Ex-Gifford postmaster sentenced to prison over child porn

Ex-Gifford postmaster sentenced to prison over child porn

URBANA — The former postmaster of Gifford has been sentenced to 10 years in federal prison for both receiving and possessing child pornography.

U.S. District Court Judge Colin Bruce imposed the sentence Friday on Thomas Ihlenfeld, 59, who lived in Rantoul before his arrest last year.

He had no prior criminal convictions.

Represented by Urbana attorney Steve Beckett, Ihlenfeld pleaded guilty last fall to the two counts filed against him by the government in late February 2017.

Ihlenfeld was accused of accessing files containing pornographic images of prepubescent girls engaged in sex acts.

FBI agents had investigated him for months prior to his Feb. 23, 2017, arrest. In a search of his home on Pincrest Drive in Rantoul the day before, agents found an external hard drive with child pornography on it and another laptop computer hidden up the flue of the chimney.

Ihlenfeld admitted to agents he had downloaded pornographic materials for his own use for several years.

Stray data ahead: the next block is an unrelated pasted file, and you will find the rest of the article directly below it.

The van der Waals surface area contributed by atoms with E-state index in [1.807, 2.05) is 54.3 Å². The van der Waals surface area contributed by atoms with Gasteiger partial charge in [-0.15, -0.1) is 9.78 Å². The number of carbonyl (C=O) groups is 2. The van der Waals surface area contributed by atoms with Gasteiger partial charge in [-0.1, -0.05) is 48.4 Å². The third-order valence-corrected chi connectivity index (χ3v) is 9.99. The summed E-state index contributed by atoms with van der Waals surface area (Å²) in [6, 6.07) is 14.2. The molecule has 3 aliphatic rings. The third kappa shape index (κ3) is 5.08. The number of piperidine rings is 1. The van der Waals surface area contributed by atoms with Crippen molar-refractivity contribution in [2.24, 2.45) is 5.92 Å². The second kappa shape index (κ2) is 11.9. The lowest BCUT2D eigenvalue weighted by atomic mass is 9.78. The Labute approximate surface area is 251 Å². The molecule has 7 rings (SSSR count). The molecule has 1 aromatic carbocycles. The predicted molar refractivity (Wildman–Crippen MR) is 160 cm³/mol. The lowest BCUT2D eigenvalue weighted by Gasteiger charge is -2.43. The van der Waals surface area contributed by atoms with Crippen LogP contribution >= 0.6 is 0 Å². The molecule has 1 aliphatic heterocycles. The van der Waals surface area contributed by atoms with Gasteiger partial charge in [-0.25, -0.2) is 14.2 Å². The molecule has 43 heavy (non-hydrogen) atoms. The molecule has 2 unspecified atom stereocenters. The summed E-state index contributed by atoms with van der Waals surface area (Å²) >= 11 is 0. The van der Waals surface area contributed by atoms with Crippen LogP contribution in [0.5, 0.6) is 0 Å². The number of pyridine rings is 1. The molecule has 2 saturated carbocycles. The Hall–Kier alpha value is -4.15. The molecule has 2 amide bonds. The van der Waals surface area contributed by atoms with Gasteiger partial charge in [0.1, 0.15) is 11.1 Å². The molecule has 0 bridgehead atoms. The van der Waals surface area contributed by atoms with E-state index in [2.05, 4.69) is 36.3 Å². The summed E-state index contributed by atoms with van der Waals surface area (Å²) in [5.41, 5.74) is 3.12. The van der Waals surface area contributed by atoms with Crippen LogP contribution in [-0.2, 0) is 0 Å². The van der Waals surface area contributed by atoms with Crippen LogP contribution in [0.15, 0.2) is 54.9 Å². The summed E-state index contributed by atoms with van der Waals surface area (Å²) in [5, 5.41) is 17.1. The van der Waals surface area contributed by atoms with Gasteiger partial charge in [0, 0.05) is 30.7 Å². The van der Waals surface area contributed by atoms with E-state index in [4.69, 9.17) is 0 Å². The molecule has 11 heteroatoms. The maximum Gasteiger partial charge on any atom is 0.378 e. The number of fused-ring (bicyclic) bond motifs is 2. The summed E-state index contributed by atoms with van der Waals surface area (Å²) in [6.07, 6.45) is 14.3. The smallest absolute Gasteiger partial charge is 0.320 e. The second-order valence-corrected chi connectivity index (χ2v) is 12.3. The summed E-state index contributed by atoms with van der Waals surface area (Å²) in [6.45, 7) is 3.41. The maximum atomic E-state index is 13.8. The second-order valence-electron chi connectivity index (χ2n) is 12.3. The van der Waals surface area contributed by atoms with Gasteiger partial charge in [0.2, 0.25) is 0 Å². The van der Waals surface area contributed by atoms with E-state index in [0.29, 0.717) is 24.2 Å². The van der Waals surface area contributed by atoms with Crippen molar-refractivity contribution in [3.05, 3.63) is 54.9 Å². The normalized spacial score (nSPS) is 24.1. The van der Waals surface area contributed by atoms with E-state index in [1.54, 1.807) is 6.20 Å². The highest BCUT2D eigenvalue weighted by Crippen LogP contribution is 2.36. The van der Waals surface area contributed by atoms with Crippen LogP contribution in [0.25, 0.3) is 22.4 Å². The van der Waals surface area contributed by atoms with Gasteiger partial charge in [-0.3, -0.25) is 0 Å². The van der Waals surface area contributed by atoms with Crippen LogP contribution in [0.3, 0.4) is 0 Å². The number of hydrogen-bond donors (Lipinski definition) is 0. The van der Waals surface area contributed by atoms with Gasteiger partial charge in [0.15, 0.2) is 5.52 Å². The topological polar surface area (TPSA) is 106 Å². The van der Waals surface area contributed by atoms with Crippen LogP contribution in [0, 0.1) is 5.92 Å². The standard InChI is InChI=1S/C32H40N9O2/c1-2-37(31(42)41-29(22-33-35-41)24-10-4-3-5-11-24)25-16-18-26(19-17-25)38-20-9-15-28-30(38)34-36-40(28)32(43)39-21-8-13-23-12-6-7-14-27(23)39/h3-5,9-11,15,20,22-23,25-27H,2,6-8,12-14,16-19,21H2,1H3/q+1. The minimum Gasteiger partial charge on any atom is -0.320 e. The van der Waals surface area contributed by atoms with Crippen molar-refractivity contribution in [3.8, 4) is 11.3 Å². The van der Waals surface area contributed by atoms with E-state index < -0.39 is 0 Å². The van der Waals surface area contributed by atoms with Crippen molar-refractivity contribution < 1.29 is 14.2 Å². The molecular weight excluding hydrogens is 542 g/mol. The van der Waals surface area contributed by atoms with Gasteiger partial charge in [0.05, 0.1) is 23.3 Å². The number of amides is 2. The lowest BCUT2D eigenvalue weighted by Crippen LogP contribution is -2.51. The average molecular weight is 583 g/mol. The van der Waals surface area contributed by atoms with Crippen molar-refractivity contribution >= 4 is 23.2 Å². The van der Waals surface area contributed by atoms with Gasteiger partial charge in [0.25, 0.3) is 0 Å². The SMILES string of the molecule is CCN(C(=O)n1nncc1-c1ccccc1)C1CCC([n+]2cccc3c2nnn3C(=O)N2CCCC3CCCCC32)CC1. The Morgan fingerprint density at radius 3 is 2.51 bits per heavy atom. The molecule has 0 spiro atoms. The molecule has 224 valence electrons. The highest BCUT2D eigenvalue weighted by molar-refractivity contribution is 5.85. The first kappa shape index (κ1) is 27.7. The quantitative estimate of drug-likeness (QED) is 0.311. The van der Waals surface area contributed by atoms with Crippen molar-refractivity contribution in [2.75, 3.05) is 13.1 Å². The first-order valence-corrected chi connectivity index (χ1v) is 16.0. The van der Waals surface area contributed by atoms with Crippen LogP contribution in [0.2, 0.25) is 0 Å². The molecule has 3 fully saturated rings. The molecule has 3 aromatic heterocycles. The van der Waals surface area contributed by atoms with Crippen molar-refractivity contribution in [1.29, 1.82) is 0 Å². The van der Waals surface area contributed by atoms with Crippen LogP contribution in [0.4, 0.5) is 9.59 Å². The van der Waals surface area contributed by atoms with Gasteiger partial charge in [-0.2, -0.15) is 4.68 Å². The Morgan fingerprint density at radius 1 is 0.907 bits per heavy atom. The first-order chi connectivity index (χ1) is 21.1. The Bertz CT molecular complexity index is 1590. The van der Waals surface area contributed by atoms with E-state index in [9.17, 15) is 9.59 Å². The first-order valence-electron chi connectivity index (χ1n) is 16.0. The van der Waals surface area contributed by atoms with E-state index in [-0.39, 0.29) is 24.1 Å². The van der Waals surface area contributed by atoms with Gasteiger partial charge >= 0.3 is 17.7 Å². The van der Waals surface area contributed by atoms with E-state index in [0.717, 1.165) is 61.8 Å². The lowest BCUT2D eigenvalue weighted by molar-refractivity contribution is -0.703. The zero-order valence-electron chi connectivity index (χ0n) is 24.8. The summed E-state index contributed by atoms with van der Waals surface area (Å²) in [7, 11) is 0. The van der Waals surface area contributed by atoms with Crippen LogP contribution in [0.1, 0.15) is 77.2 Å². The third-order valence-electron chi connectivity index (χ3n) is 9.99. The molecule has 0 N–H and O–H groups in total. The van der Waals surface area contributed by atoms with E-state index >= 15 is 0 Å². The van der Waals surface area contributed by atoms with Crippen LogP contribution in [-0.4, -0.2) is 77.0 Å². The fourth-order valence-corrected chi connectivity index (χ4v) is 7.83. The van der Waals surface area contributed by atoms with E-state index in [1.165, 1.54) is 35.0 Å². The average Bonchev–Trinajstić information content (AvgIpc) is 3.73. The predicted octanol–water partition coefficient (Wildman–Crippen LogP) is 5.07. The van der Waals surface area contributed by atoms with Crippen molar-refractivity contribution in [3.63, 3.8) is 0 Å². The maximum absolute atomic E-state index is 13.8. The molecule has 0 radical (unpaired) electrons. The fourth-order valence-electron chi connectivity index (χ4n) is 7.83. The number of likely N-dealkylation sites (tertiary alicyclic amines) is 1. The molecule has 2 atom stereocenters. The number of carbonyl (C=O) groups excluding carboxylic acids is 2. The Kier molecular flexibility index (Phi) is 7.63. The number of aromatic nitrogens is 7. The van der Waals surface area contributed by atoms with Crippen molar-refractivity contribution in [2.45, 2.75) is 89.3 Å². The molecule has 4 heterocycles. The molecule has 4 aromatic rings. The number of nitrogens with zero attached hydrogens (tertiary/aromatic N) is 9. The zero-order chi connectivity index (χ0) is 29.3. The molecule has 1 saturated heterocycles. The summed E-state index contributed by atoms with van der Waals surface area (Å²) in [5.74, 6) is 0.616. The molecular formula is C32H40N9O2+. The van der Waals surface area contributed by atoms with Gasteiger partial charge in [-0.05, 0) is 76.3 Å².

He faced a maximum of 20 years for receiving child pornography but received 10 years for that. He also received the maximum 10 years for possession of child pornography. Those terms will run at the same time.

Assistant U.S. Attorney Katie Boyle had argued for the 121-month sentence that Ihlenfeld received.

Beckett argued for a sentence at the low end of the federal guidelines for his client, a former military police officer who served at Chanute Air Force Base in the late 1970s. After his honorable discharge from the military, Ihlenfeld began a 23-year career with the U.S. Postal Service.

Ihlenfeld was the postmaster in Gifford when the small northeastern Champaign County village was ravaged by a tornado in fall 2013. He retired from the postal service in 2014, Beckett said.

Beckett said Ihlenfeld told the judge his forced retirement caused him to be depressed and feel isolated and led him into the pornography.

"He acknowleged the problem his isolation had caused him and called child pornography a demon," Beckett recounted.

Beckett said his client told the judge he wanted to be sent to a prison where he could receive treatment for his pornography addiction. Beckett said a sex offender evaluator found Ihlenfeld to be at a low-to-moderate risk to offend.

In addition to his prison sentence, Ihlenfeld paid $9,000 in restitution to three victims, identified through a national child pornography victim database, who were depicted in the images he had.

He also had to pay a $5,000 special assessment.

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GLG wrote on February 19, 2018 at 8:02 am

How about he give his Post Office  pension to the Federal Bureau of prisons so he can pay his own way!

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